You can’t be successful reporting to two managers

I attended a great breakfast session with former Mayor Michael Bloomberg, put on by TechNYC, and it was a great reminder of the title of this post. During breakfast he talked about the MTA, and the governance of the system. If you have been following things at home you know it is a mess and has been for quite some time. Between the city of New York getting the brunt of commuter complaints, the governors actual responsibility, and the federal governments meek involvement — this trifecta has not gotten things done.

This reminded me of early stage teams that make reporting decisions based on small size and flat reporting structures. Many choose to “have a dotted line” dual reporting structure or “two managers for now” mentality. Sometimes this is a temporary solution and founders think they are doing their team a favor for “cross comminication” and “team dynamics”.

I struggle to think of a single case where someone with two managers was successful. I have made this mistake and vowed not to repeat it. The 1:1s are setup for failure from the start, there is a lack of leadership and mentoring that happens, and responsibility is shirked. In my case the decision was made based on fast moving parts and thinking about “coping for now” — in hindsight a poor decision for the manager and their team member. It’s unfair to all parties involved.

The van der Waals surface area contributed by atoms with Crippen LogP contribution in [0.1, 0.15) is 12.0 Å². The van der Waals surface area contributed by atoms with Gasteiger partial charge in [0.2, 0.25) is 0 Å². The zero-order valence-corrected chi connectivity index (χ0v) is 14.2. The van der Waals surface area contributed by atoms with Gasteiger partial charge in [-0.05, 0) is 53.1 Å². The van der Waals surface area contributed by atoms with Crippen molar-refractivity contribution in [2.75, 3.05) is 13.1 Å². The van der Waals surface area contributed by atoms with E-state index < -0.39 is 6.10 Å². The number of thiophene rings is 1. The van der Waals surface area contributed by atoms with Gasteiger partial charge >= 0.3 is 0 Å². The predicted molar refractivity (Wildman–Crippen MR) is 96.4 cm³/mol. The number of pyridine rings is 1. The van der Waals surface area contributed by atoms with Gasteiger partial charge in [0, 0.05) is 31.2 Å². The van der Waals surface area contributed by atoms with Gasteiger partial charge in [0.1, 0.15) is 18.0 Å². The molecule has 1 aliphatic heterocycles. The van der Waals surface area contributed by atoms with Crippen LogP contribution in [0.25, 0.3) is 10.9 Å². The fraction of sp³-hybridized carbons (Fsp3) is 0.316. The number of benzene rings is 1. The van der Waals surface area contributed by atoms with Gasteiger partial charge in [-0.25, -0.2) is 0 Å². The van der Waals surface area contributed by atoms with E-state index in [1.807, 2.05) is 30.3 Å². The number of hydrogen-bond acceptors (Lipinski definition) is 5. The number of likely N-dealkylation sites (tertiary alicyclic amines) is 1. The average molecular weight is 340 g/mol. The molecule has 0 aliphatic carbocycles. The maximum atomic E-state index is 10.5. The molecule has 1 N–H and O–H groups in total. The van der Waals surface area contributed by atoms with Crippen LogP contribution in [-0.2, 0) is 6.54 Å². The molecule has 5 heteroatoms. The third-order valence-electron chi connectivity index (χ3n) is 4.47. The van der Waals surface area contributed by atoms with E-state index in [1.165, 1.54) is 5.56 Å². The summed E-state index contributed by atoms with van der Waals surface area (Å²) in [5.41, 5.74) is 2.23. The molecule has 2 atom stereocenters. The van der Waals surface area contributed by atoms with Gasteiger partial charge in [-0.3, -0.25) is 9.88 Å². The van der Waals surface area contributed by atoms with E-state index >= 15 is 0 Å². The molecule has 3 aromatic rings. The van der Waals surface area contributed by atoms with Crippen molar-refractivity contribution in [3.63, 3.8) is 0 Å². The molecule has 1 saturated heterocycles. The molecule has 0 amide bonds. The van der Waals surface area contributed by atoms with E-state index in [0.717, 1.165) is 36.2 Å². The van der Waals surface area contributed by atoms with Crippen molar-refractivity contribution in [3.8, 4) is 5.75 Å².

Our former mayor also talked about delegation and responsibility — two key components of a manager to convey. With two managers I always ask (because folks end up doing it anyways) “who has the final decision here?” Since nobody knows the answer when there are two bosses you can solve things faster.

Leadership and management is hard. You have to work at it like any other relationship. If you don’t have a clear manager, it’s hard to communicate what is working and what is not — let alone building your career.

If you find yourself about to green light a dual reporting strategy think twice. If you find yourself reporting to two people, change things up or move on.

I hesitate to be so direct, but if all else fails let the New York City subway be your example; no clear decision maker and owner leads to failure.

Originally published at Eric Friedman.